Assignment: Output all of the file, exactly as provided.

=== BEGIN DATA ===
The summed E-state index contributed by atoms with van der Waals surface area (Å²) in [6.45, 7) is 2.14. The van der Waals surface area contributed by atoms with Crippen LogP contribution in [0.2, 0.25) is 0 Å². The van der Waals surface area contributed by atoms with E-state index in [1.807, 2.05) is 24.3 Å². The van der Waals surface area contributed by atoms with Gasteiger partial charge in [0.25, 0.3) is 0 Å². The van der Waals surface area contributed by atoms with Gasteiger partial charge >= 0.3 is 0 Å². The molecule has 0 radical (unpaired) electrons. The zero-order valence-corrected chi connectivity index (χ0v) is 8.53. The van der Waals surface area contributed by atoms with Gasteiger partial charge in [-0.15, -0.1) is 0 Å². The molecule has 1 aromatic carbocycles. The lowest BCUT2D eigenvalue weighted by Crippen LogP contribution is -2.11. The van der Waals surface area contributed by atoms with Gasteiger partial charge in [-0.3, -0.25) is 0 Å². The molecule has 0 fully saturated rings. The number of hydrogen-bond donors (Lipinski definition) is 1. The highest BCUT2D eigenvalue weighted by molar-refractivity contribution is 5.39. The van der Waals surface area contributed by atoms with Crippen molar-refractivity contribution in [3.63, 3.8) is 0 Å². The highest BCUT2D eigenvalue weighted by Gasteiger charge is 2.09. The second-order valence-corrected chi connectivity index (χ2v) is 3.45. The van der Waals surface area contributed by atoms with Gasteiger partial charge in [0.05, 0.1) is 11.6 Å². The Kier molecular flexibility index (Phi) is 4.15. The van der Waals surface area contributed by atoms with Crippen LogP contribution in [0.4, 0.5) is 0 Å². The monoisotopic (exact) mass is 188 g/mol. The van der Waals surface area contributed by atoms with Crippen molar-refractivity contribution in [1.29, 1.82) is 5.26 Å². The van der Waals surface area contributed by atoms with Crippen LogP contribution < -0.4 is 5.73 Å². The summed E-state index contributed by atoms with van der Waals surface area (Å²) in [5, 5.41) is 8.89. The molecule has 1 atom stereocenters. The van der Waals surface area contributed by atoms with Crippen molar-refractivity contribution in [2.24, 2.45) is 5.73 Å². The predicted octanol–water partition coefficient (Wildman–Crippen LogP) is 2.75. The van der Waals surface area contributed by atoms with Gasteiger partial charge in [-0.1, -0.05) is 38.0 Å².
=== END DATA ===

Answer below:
The summed E-state index contributed by atoms with van der Waals surface area (Å²) in [6.45, 7) is 2.14. The van der Waals surface area contributed by atoms with Crippen LogP contribution in [0.2, 0.25) is 0 Å². The van der Waals surface area contributed by atoms with E-state index in [1.807, 2.05) is 24.3 Å². The van der Waals surface area contributed by atoms with Gasteiger partial charge in [0.25, 0.3) is 0 Å². The van der Waals surface area contributed by atoms with Gasteiger partial charge >= 0.3 is 0 Å². The molecule has 0 radical (unpaired) electrons. The zero-order valence-corrected chi connectivity index (χ0v) is 8.53. The van der Waals surface area contributed by atoms with Gasteiger partial charge in [-0.15, -0.1) is 0 Å². The molecule has 1 aromatic carbocycles. The lowest BCUT2D eigenvalue weighted by Crippen LogP contribution is -2.11. The van der Waals surface area contributed by atoms with Gasteiger partial charge in [-0.3, -0.25) is 0 Å². The molecule has 0 fully saturated rings. The number of hydrogen-bond donors (Lipinski definition) is 1. The highest BCUT2D eigenvalue weighted by molar-refractivity contribution is 5.39. The van der Waals surface area contributed by atoms with Crippen molar-refractivity contribution in [3.63, 3.8) is 0 Å². The highest BCUT2D eigenvalue weighted by Gasteiger charge is 2.09. The second-order valence-corrected chi connectivity index (χ2v) is 3.45. The van der Waals surface area contributed by atoms with Gasteiger partial charge in [0.05, 0.1) is 11.6 Å². The Kier molecular flexibility index (Phi) is 4.15. The van der Waals surface area contributed by atoms with Crippen LogP contribution in [0.4, 0.5) is 0 Å². The monoisotopic (exact) mass is 188 g/mol. The van der Waals surface area contributed by atoms with Crippen molar-refractivity contribution in [1.29, 1.82) is 5.26 Å². The van der Waals surface area contributed by atoms with Crippen LogP contribution < -0.4 is 5.73 Å². The summed E-state index contributed by atoms with van der Waals surface area (Å²) in [5, 5.41) is 8.89. The molecule has 1 atom stereocenters. The van der Waals surface area contributed by atoms with Crippen molar-refractivity contribution in [2.24, 2.45) is 5.73 Å². The predicted octanol–water partition coefficient (Wildman–Crippen LogP) is 2.75. The van der Waals surface area contributed by atoms with Gasteiger partial charge in [-0.1, -0.05) is 38.0 Å².